Milo Manara’s Spider-Woman is horribly naked again!

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Do you remember Milo Manara’s Spider-Woman variant cover for Marvel and all the fuss that it created? Well, Manara has made it again. And he has managed to make it even worse. How? Making her perfectly naked!

Milo Manara and Frank Cho hosted a panel in Lucca Comics and Games 2016, in Italy. The panel was titled “Frank Cho, Milo Manara and Women – A dialogue between two Masters.” Here, Manara presented a Spider-Woman illustration to Cho as a present at the end of the panel. Now, the problem is the picture if you put it in the wrong genre, and the attitude of both artists regarding the illustration and what it represents.

NSFW: this post contains nudity.

milo manara, spider-woman, free speech, sexist, depepi,

The illustration of Spider-Woman that Manara gave to Cho as a gift depicts a very naked Spider-Woman with all her labia on the loose. According to Cho’s Facebook, this gift was “in appreciation for fighting censorship.”

(Let me clear my throat).

There is nothing wrong in creating porn illustrations that are meant for such purposes. However, to objectify women in every aspect of their lives, including comics that kids read, it’s not. That’s not fighting censorship nor making use of free speech. It is ignoring the fact that these two artists continue to objectify women in their art, whatever the purpose of it might be.

Think about it: would you consider this illustration of Spider-Woman okay for a comic book cover aimed to almost all audiences?

We’re confronted with the same problems yet again: the outfit is just painted on her skin, and whatever might be left as cloth might be the boots. The illustration clearly depicts her in a very objectifying manner: as a sexual object, not as a great Superhero. The message here is clear: women, even if all powerful, only exist to give sexual pleasure to men.

There is no surprise then to find out that these two artists are finding tons of backlash against their artwork in particular contexts. The problem is not that they depict women in certain poses, it is the genre they’re depicting them into.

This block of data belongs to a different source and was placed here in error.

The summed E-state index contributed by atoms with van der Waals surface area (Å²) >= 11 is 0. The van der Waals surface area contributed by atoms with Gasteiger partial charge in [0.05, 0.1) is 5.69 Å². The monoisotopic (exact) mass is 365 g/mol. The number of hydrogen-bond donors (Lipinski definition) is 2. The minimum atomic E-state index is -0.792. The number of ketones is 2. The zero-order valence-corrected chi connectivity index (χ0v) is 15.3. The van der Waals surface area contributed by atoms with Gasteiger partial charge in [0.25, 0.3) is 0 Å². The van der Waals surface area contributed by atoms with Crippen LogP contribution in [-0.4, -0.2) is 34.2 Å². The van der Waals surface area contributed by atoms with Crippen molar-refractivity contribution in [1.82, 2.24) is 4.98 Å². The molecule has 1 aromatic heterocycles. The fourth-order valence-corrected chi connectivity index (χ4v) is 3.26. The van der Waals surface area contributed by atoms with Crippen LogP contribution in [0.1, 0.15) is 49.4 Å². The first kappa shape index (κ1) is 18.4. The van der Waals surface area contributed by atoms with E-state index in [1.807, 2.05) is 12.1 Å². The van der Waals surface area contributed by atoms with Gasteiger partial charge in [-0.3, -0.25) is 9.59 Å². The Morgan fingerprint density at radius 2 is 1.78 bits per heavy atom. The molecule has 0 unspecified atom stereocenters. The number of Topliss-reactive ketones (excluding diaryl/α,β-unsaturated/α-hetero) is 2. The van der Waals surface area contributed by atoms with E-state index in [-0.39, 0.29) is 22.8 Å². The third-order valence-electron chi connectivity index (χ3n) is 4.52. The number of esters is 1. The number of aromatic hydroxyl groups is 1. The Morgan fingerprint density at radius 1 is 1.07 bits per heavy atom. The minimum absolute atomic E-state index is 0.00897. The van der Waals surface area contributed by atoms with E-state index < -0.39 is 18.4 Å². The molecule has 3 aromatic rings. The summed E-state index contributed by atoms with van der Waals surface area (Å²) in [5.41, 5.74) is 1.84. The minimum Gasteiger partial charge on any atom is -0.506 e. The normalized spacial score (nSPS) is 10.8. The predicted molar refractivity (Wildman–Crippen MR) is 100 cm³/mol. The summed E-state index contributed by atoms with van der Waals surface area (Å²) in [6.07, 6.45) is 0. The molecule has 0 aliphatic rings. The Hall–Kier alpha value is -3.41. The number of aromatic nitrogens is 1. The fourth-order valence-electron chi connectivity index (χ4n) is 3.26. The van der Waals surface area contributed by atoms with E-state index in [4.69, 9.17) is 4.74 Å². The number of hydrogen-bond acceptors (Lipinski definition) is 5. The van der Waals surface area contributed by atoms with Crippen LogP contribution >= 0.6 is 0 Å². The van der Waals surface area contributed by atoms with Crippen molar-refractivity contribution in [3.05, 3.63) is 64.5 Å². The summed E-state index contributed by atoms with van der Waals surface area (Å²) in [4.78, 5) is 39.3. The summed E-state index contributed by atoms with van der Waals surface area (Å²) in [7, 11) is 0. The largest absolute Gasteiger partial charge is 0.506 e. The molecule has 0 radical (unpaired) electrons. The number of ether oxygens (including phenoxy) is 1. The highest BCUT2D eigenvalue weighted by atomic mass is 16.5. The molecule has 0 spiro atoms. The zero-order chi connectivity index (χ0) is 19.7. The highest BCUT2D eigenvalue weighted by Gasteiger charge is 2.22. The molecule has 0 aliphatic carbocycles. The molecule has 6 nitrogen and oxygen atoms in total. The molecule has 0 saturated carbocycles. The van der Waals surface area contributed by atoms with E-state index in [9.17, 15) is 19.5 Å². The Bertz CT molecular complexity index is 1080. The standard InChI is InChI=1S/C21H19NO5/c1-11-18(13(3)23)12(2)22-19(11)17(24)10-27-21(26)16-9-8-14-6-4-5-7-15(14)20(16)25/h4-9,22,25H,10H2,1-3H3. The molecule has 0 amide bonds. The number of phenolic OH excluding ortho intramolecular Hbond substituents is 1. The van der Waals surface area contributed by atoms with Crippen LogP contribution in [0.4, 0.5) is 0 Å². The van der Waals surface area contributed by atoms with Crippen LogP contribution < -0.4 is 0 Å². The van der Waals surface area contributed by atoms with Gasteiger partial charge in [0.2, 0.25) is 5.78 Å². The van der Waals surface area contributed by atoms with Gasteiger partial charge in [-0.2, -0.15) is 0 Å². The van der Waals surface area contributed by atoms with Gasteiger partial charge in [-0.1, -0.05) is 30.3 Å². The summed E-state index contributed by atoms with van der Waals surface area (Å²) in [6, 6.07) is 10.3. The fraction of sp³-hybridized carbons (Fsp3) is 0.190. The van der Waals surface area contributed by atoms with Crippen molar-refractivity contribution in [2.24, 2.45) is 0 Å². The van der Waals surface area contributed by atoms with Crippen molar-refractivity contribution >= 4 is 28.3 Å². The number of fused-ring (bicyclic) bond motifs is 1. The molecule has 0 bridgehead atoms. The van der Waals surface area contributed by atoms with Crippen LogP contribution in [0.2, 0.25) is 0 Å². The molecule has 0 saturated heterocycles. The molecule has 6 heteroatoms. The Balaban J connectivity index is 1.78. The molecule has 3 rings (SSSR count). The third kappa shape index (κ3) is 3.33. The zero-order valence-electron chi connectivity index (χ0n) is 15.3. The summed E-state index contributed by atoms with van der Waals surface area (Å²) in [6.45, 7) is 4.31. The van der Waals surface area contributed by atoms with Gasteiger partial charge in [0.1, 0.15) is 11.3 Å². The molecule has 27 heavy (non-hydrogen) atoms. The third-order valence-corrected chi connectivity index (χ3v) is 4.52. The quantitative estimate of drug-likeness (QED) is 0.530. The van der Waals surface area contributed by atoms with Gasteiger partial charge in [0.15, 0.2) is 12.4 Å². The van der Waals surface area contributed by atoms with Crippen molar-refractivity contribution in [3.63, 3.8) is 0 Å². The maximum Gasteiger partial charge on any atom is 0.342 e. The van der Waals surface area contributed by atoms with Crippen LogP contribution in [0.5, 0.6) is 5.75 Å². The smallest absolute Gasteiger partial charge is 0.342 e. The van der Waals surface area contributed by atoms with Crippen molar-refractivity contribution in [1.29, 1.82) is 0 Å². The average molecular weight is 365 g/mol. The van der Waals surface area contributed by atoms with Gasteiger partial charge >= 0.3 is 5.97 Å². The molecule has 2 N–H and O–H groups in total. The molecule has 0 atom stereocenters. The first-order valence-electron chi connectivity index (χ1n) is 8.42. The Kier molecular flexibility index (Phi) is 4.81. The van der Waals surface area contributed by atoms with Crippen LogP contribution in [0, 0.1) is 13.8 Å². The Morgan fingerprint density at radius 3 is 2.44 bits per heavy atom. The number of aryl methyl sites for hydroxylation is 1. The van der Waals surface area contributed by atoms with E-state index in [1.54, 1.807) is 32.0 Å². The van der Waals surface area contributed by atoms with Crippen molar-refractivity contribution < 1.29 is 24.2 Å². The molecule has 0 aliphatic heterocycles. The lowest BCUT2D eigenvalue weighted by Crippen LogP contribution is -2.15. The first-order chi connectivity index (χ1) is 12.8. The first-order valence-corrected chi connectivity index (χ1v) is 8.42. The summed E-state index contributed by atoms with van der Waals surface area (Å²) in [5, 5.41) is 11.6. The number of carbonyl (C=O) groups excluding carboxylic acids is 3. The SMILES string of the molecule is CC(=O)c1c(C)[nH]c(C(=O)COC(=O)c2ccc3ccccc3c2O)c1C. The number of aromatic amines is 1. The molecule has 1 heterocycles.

There are tons of porn comics out there. In them, you get all types of objectification of both male and female bodies. Heck, there are even aliens and sea creatures in the pot. However, both Manara and Cho want to depict female Superheroes, and it seems, any female in any genre, in a highly objectifying way. That’s not free speech: that’s sexist and quite short-sided.

These two petulant artists want to depict women in just one way: as sex objects. And they want to get their way in a medium that has many different genres. Superhero comics are read by all sorts of public, including children. Right, Manara was given a variant cover to play with. But, guess what, kids also get to see those variant covers in the comic book store!

They also argue that this is a free expression of their art. Yes, drawing labia could be qualified as such, but again, it should be made in the correct context. If you depict a woman in such a pose or create a sexual parody of Superheroes, then you could as long as these depictions live in the porn arena. There’s absolutely nothing wrong with that since the public that consumes it expect such type of art.

The problem here is that they want to impose a limited vision of female representation in all kinds of comics. In this case, Superhero comics. Are women only valuable for their sexual attributes? Are you telling me that you see women only as sex toys? If so, what you’re telling me is that your free speech is nothing but imposing your views on women. The rest of the world, then, is just mistaken.

They also argue that they feel oppressed because of all the backlash they’re getting. Oppression is a very different thing. You’re oppressed when governments stop you from exercising your rights or arrest you because of who you are or the ideas you have. Oppression isn’t happening in this case. People are just stating the obvious: these are diminishing images for women if you want to impose them everywhere!

People complain about those Spider-Woman illustrations because they’re sexist and out of context. Drawing female Superheroes in this way is extremely harmful, not only because it’s sexist, but also because it is sending the wrong message to readers. While comics have been the arena for straight cis men for a very long time, we cannot deny that times have changed and the readers demand something else.

Manara and Cho have taken the backlash in as artists. They think it’s about their work. What they don’t understand is that the backlash they’re getting comes from their attitudes towards women. They can continue creating such illustrations for a mature audience within a different genre, porn. But, what they cannot impose on the rest of us is to accept a particular view on women that is sexist and that send a very wrong message to our kids.

Female representation on media is a very delicate thing. If we only represent women in one of their aspects, we’re dehumanizing them. In representing them for the male gaze, and only as sex objects, we’re transforming women into sex toys that will do whatever men want from them. At least, this is the fantasy that Manara and Cho might have in their minds.

Women must be depicted in different fashions, just like men are. We must represent humans in all their possibilities. We cannot condemn one gender just to be a sex toy, or a race just to be criminals.

Sorry Manara and Cho, but, if you don’t change your attitudes, you’re going to be left alone. Not because of your art, but because of being unable to see in front of your noses!

About pepi

A Geek Girl interested in Geek Anthropology, comic books, books, Superheroes and discovering all about pop culture.

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